Winter Canola Variety Trial, Heather Darby, Sara Ziegler, Erica Cummings, Susan Monahan, Julian Post Jan 2014

Winter Canola Variety Trial, Heather Darby, Sara Ziegler, Erica Cummings, Susan Monahan, Julian Post

Northwest Crops & Soils Program

Winter canola is a relatively new crop to the Northeast. The majority of the canola grown in North America is grown in the Midwestern U.S. and Canada for both culinary oil as well as biodiesel production. Winter canola is planted in the late summer where it grows through the fall before entering a period of dormancy for the winter. The following spring, the plants resume growth and seed is harvested in summer. Winter canola could potentially be a useful crop to growers in the Northeast for diversifying rotations, farm products and markets, and producing fuel on farm. However, for ...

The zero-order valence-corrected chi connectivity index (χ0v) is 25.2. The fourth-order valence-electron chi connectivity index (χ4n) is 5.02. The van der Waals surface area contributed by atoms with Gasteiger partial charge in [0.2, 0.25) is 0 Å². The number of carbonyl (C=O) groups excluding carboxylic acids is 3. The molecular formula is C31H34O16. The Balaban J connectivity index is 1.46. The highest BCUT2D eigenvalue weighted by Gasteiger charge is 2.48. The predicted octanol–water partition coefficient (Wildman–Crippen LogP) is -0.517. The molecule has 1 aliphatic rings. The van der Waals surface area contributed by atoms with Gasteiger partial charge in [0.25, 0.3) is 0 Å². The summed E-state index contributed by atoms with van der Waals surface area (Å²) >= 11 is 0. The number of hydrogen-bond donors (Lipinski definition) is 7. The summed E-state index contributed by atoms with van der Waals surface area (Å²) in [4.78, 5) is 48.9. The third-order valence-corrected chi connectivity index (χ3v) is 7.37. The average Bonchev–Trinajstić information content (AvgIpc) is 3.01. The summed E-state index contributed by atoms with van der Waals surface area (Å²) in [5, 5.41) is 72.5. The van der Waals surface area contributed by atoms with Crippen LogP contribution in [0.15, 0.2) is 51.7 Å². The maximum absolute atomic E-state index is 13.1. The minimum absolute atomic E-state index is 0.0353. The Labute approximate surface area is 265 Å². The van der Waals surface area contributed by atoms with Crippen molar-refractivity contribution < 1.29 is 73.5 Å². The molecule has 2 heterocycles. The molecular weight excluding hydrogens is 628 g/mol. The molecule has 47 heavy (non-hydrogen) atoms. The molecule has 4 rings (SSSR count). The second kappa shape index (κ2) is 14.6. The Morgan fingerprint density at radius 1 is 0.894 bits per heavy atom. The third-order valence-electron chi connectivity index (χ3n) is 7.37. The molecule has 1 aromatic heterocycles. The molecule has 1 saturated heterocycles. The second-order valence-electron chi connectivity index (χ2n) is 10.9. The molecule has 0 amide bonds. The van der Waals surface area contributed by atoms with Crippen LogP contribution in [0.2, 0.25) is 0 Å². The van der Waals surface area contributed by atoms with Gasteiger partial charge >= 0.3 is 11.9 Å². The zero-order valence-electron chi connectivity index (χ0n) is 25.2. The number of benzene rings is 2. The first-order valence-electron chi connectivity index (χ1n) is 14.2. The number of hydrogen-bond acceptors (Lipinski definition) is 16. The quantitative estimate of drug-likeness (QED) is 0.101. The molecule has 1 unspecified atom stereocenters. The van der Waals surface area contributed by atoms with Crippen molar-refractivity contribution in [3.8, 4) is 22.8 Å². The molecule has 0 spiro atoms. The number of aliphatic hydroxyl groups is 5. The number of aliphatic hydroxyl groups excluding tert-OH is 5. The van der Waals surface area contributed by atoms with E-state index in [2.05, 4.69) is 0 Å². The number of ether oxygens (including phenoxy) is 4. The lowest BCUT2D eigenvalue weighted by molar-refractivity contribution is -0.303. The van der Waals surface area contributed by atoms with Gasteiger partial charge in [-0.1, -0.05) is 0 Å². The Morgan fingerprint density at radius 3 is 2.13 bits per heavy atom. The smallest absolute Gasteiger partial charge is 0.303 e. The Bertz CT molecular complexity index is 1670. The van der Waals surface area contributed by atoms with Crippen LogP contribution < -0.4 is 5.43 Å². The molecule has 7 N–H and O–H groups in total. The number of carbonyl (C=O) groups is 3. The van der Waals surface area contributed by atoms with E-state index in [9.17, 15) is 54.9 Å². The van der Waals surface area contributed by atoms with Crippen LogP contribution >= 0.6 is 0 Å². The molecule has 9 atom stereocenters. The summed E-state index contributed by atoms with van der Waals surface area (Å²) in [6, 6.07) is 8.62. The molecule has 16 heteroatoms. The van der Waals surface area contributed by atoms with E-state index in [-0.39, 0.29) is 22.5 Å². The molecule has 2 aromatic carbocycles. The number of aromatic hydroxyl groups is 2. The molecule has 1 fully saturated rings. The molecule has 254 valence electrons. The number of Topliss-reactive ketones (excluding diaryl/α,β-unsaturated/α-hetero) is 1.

Summer Cover Crop Mix Trial, Heather Darby, Katie Blair, Erica Cummings, Susan Monahan, Julian Post, Sara Ziegler Jan 2014

Summer Cover Crop Mix Trial, Heather Darby, Katie Blair, Erica Cummings, Susan Monahan, Julian Post, Sara Ziegler

Northwest Crops & Soils Program

Many farmers have realized the multitude of benefits cover crops provide in terms of soil health and fertility. Most farmers, however, plant cover crops in the fall to protect their soils from erosion through the winter into spring while they do not have a crop planted. Summer cover cropping may be another option for growers interested in building soil health. Summer cover crops could be planted throughout the season and offer a wide range of species to select from so benefits are maximized. Another benefit to growing cover crops during the summer is increased whole plant above and belowground biomass ...